Red’s manager Ryan Horsley
Federal authorities have agreed to tell a judge in Idaho that the “threat” from a gun-shop manager they had complained of probably wasn’t anything significant, the manager has told WND.
According to a statement released by Ryan Horsley, manager of Red’s Trading Post of Twin Falls, Idaho, his lawyers and lawyers with the U.S. Attorney’s office met and “agreed to neutralize” the complaint that had been submitted by inspectors for the federal Bureau of Alcohol, Tobacco, Firearms and Explosives.
“Although an apology would be nice, this will suffice,” Horsley said. “We are pleased with this decision and with the response that we have received from supporters across the nation who have been following this case.”
The gun shop and the BATFE have been disputing for six years already over the store’s license to sell firearms, with regulators using rules infractions such as a missing poster to attack Red’s business operations.
WND documented earlier how the store appears to be caught up in a new campaign for gun control, focusing on the elimination of retail outlets through technical rules infractions.
Then the agency went to court with a report that its inspectors “suspended” their work at the store recently because of the “threat to the inspectors’ safety created by Ryan Horsley, the Manager of Red’s.
It appears he was posting a report of the inspectors’ visit to his store on his webblog.
“There is still no court date in sight because of all of the attempts of the AFT to get the judge to terminate our injunction (to continue in business) that was granted,” Horsley said. “I am assuming that the audits will continue but as I was pointing out in my now infamous blog that the scrutiny has dramatically increased, where as in our 2005 audit we had one inspector that covered five years worth of paperwork. In the last audit they flew in two inspectors and an area supervisor to cover 21/2 weeks of paperwork.”
He said the agreement was “kind of like a breath of fresh air at this point.”
The latest controversy had developed during the federal agency’s visit to his store on July 17. He updated his blog, which he’s been using to chronicle for readers his encounters with the federal bureaucracy, with the facts of the visit.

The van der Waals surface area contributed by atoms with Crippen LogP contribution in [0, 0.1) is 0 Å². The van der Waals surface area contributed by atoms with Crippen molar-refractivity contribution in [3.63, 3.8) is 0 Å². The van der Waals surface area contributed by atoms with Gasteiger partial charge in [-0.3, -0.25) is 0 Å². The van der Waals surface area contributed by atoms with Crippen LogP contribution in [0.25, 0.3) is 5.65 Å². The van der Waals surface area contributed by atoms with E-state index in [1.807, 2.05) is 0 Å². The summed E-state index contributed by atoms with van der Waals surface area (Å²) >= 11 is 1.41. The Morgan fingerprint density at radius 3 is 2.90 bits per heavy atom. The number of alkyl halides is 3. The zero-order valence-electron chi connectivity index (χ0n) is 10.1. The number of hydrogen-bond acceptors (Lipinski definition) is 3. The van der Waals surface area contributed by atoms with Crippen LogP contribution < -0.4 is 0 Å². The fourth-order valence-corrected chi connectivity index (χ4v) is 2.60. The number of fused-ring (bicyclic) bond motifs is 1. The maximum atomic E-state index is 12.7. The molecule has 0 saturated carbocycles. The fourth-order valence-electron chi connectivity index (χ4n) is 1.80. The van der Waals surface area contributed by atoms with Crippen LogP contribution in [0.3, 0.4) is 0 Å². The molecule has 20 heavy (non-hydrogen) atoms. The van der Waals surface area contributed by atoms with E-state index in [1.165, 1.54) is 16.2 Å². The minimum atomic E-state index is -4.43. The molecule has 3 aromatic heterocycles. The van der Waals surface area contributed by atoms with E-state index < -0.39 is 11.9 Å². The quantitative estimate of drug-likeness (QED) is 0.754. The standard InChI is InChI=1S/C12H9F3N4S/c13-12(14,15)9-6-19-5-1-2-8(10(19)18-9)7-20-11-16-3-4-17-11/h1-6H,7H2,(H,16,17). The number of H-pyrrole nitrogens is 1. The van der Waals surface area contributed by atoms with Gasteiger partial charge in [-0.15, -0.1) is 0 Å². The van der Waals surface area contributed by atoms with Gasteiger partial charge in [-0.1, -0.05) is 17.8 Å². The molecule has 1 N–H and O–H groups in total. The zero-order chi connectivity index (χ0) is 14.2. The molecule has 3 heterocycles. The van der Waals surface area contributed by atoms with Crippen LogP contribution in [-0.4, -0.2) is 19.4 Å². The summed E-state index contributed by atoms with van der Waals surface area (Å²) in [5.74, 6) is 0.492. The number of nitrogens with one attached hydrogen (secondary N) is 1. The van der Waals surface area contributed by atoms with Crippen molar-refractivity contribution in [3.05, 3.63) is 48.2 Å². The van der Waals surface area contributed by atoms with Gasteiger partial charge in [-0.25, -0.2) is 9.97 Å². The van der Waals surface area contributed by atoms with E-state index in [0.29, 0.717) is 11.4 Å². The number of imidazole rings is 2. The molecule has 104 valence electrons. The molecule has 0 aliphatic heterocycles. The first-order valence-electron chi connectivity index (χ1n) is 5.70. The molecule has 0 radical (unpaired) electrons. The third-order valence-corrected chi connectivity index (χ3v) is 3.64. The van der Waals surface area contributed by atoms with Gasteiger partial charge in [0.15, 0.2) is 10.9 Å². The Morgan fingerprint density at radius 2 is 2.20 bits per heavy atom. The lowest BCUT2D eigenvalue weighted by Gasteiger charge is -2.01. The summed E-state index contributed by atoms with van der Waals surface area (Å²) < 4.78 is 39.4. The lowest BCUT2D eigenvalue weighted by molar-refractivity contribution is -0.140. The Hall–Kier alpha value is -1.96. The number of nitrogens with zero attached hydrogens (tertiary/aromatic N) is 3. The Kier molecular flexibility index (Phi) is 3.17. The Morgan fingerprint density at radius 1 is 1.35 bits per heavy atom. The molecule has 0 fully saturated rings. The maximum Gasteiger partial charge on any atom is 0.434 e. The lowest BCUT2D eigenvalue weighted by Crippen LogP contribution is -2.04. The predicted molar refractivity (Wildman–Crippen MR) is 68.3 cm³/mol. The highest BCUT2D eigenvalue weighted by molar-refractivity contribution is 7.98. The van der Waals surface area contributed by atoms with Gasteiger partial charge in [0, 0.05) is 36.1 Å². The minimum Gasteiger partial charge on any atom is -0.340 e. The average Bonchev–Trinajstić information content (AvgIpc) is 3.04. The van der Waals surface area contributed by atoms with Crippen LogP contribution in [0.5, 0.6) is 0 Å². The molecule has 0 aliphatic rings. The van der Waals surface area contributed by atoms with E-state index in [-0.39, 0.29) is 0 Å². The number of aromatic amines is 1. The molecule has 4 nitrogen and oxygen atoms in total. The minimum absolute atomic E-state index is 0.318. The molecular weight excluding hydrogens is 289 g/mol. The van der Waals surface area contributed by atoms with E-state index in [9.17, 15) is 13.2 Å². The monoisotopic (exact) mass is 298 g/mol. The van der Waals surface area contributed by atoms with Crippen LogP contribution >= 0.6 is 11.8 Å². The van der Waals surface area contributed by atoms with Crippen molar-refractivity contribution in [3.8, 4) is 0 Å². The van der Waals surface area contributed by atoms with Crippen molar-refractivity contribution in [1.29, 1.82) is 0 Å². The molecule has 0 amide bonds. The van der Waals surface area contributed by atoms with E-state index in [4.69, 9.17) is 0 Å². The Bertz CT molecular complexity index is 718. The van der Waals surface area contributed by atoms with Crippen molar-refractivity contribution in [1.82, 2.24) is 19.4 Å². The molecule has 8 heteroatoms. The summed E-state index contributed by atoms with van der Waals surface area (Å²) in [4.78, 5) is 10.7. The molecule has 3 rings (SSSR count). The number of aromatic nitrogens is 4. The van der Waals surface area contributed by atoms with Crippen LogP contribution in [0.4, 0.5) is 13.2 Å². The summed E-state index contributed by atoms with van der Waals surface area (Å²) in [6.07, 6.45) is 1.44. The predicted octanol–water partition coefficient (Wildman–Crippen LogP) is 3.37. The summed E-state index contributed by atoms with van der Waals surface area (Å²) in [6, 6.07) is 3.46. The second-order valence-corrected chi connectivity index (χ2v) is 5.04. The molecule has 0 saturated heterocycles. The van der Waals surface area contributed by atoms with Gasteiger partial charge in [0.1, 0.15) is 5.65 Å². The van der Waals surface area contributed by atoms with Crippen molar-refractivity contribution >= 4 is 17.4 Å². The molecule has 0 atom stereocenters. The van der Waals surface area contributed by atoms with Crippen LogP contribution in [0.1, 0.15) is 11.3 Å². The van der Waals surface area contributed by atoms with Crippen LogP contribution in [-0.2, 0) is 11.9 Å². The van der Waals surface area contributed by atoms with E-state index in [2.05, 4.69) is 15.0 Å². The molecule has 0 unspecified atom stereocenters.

“AFT Area Supervisor Linda Young came in today from Spokane, Washington (567.72 miles; 9 hour drive) along with Industry Operations Inspectors Calvin Pavey and Mike Gorewicz from Portland, Oregon (570.96 miles; 9 hour drive) at around 9:45am. They showed up in a rented newer model Chrsyler … [it] appears they are staying at Best America Suites, which I have to compliment them on their taste, that is a very nice hotel for this area,” he wrote.
He went on to describe how the inspectors were looking through the store’s books and one of the store’s supporters arrived with a camera and started taking some photos.
“We had been recording the audit because of some of the statements that Linda Young had made in the past,” he wrote.
The inspectors, however, suddenly left, and within days, the federal agency’s version arrived in the U.S. District Court for the District of Idaho.
“[The federal agency] notifies the court than an inspection of Red’s Trading Post … was initiated on July 17, 2007. The inspection was suspended due to the threat to the inspectors’ safety created by Ryan Horsley, the Manager of Red’s,” the court filing said.
The filing documented how some unidentified person had taken pictures of the inspectors at work.
“At about this time, Supervisor Young’s assistant from the Spokane office contacted her and advised that Mr. Horsley had updated his internet blog (http://redstradingpost.blogspot.com/) to include the information that ATF, and Supervisor Young personally, was at the store conducting an inspection,” the filing said. So Young contacted others.
“The Director of Industry Operations, Richard Van Loan, agreed with Supervisor Young’s assessment that the photographing of the rental car used by ATF personnel, coupled with the instantaneous posting on the internet of ATF’s presence … posed a credible threat to their safety and was designed to harass and intimidate,” the court filing said.
The court filing noted two other times when the inspectors had been photographed, including once by a news team.
“My point was to show the excess spending of the ATF,” Horsley said, citing the assignment of three employees to investigate a couple weeks’ worth of sales.
Larry Pratt of Gun Owners of America told WND that as recently as 15 or 20 years ago, there were 250,000 licensed gun dealers in the United States. The federal government confirms there are only about 108,000 now.
The saga with Red’s began when the ATF inspection in 2000 discovered various paperwork violations, Horsley said, just shortly after he arrived to take over the store, mistakes such as a customer failing to write down the county in which he lived.
In 2001, “they couldn’t find any violations,” he told WND. A few other minor problems were found later, including a failure to put up a poster.
“I wasn’t alarmed because this agent … had told us we were one of the best small gun shops he’d ever seen,” Horsley told WND.
Then early in 2006, “We get a letter that ‘We’re [ATF] revoking your license,'” Horsley said. “I just came unglued. I couldn’t believe it.”
After an expensive appeal process within ATF, he ended up with the same result, and sought out a lawyer for the federal court challenge, a challenge which now is pending.